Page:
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Thread: Proposed Rule Changes......warranted or complete BS?

  1. #49
    RWOs Black Sheep AnnieH's Avatar
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    yeah no.
    Leave the game alone.
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  2. #50
    I like the ruck rule as I hate seeing ruckmen have to give the ball off straight away if they are dominant enough to take possession, particularly when the opposition is either not contesting the ruck or making a token effort to do so. My hope is that those are the situations when the new interpretation is allowed.
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  3. #51
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    Quote Originally Posted by liz View Post
    The around-the-body rule relaxation is because so many of today's players seem to have lost confidence in their ability to kick drop punts. How it is adjudicated will make all the difference. From very tight angles, close to goal, it will make it easier to convert a shot after the siren. From further out, players tend to run out a bit to get the angle right and enough distance on the kick. Will that be allowed (in practice).

    The changes to the ruck prior opportunity and hands-in-the back rule seem pointless to me. Neither seems to be a rule that needs fixing. Players have adjusted over the past decade to the hands-in-the-back rule and rarely infringe nowadays. Removing this restriction will just bring in a further difficulty for the umpires in adjudicating whether there was a push or whether the player in front was accentuating contact. The ruck prior opportunity rule was brought in to prevent ruckmen taking possession, instead trying to encourage them to hit the ball away from the ruck contest. How allowing them to take possession will open up the game I have no idea.

    The zone changes at centre bounces will really only prevent a team stacking its backline after a goal when they are trying to protect a slender lead late in a game. I guess it might marginally affect teams who like to always play a spare man in defence. It's just that players won't be able to start in that position at centre bounces.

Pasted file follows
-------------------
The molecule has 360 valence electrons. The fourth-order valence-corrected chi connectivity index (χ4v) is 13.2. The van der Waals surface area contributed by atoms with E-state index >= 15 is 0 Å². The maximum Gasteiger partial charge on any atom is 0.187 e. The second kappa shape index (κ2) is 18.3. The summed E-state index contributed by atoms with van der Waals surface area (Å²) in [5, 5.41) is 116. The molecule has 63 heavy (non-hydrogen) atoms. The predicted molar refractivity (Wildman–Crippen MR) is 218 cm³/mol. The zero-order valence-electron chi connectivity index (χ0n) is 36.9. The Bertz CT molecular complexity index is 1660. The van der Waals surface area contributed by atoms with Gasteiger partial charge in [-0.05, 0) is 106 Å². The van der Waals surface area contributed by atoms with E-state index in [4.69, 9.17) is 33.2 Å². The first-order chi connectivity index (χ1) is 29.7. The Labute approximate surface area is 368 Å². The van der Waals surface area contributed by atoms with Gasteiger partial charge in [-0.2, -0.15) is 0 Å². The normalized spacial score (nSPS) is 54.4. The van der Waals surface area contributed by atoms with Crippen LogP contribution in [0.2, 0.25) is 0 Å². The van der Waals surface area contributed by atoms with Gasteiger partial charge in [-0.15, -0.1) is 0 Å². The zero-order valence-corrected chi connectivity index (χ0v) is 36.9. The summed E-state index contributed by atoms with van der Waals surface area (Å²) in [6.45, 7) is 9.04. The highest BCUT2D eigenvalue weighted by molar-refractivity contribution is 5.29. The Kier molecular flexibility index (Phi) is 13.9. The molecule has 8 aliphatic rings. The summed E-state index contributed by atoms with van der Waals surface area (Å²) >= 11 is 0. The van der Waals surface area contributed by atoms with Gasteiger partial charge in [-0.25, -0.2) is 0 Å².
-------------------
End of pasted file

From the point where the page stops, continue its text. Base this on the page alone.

I don't mind the changes around kickouts and free kicks deep in defence. They will make it slightly easier for teams to rebound from defence but are less of a change than extending the goal square. I reckon they do need to apply the existing deliberate rushed behind rules more tightly if they are going to increase the value of a kick-out from a behind.
    I actually like the fact that rucks are going to be treated equally to other players. Getting the ball out to the mids will still be the object unless there is an intent to hold up play, such as when protecting a scoring advantage.I think the umpires can manage that scenario.

    I also don't mind the hands in the back rule, which, in my opinion was brought in to stop the brilliant Micky O, who was reading the ball so far ahead of everyone else, that he held his space with his hands and rarely pushed a player forward in the process. It should be remembered that the main reason for the original rule is player safety and fairness where a giant shove in the backside with any part of the body gives an unfair advantage.Mickey O did neither of these, he just kicked too many goals for the establishment. We seem to be back to the status quo.

    Not so sure about the zone idea. I think it could favour the teams with the best midfield even more. It will be interesting to see what happens in the pre season competition.

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  4. #52
    Travelling Swannie!! mcs's Avatar
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    Quote Originally Posted by liz View Post
    The around-the-body rule relaxation is because so many of today's players seem to have lost confidence in their ability to kick drop punts. How it is adjudicated will make all the difference. From very tight angles, close to goal, it will make it easier to convert a shot after the siren. From further out, players tend to run out a bit to get the angle right and enough distance on the kick. Will that be allowed (in practice).

    The changes to the ruck prior opportunity and hands-in-the back rule seem pointless to me. Neither seems to be a rule that needs fixing. Players have adjusted over the past decade to the hands-in-the-back rule and rarely infringe nowadays. Removing this restriction will just bring in a further difficulty for the umpires in adjudicating whether there was a push or whether the player in front was accentuating contact. The ruck prior opportunity rule was brought in to prevent ruckmen taking possession, instead trying to encourage them to hit the ball away from the ruck contest. How allowing them to take possession will open up the game I have no idea.

    The zone changes at centre bounces will really only prevent a team stacking its backline after a goal when they are trying to protect a slender lead late in a game. I guess it might marginally affect teams who like to always play a spare man in defence. It's just that players won't be able to start in that position at centre bounces.

    I don't mind the changes around kickouts and free kicks deep in defence. They will make it slightly easier for teams to rebound from defence but are less of a change than extending the goal square. I reckon they do need to apply the existing deliberate rushed behind rules more tightly if they are going to increase the value of a kick-out from a behind.